LOUISVILLE, Ky. (WHAS11) – Jefferson County will make around $720 million off property taxes just this fiscal year with the money going to fund the Jefferson County School Board, fire districts and other essential community organizations.

"For all the expenses in their budgets, that is basically their primary funding source is the real estate tax,” Terri Geraghty with the Jefferson County Sheriff’s Office said.

Geraghty is the sheriff’s office’s chief financial officer, which means she is in charge of sending out property tax bills. This past November, Geraghty said she sent out 317,000 bills.

"I would say 80 percent to 90 percent of our collections are from November and December,” she said.

The reason why a majority pay in that span is that the deadline to pay property taxes is Dec. 31. Property owners can pay before Dec. 1 to receive a 2 percent discount, but the gross amount must be paid by the year’s end. Those paying after the New Year but on or before Jan. 31 are charged a 5 percent penalty, and those who pay after Jan. 31 are charged a 10 percent penalty and an additional 10 percent fee.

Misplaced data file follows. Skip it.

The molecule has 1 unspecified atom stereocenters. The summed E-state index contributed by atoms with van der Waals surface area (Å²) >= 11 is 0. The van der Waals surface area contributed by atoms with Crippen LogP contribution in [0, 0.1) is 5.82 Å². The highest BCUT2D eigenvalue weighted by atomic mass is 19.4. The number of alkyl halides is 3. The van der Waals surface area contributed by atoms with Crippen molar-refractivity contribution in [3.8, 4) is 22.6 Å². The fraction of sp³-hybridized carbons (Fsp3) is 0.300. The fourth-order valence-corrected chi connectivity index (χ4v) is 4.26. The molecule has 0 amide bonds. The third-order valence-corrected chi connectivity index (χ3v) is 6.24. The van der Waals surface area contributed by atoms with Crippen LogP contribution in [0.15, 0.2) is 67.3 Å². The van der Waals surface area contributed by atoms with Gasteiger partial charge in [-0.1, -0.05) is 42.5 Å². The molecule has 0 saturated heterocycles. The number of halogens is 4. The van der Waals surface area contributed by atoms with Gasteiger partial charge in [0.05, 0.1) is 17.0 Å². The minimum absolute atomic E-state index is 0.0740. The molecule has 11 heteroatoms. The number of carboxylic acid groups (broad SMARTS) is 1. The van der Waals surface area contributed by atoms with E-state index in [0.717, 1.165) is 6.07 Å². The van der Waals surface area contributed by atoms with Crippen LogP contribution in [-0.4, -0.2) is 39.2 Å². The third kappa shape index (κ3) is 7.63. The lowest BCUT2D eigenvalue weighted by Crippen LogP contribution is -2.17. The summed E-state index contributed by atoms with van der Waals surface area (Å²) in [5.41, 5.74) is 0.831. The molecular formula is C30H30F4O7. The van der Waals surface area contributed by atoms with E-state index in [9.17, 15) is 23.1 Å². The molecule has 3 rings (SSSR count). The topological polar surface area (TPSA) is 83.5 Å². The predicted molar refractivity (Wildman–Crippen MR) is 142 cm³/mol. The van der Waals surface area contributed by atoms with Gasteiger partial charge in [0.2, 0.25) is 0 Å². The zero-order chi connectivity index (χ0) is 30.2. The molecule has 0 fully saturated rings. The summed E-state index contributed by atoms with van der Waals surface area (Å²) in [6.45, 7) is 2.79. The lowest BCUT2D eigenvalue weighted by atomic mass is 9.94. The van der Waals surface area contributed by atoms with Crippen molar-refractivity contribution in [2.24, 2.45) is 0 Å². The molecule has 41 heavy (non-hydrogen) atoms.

"Does it turn into what is known on April 15 as a certificate of delinquency under the statute? No, but I mean, it is a bill that is due,” Geraghty said.

A local real estate attorney tells WHAS11 News most people do not pay property taxes on time either because they forget to pay or because they cannot afford to when the bill is delivered in November. Many people will place money each month into an escrow through their mortgage payment, which will then be used to pay the property taxes come November.

As for whether some people may strategically choose to pay their taxes late for business or investment purposes, the attorney and Geraghty both said that practice is very rare.

"Most people don't because when you're looking at a 20 percent penalty, that's a pretty hefty penalty, and the state statute sets that up to encourage people to pay,” she said.

Governor Matt Bevin and Louisville Mayor Greg Fischer may be the most high-profile Kentuckians found to be late on paying their property taxes, they are not alone. According to Geraghty, there are still around 21,000 people in Jefferson County who have not paid yet.

If people wait until after Tax Day in April to pay their property taxes, they could be subject to further penalties from other organizations, like the county clerk’s office and the county attorney’s office.

If bills are not paid by the summer, third-party investors can pay the late amount and earn part of the property, which they can collect interest on. Geraghty said in the most extreme cases, investors can even foreclose the house.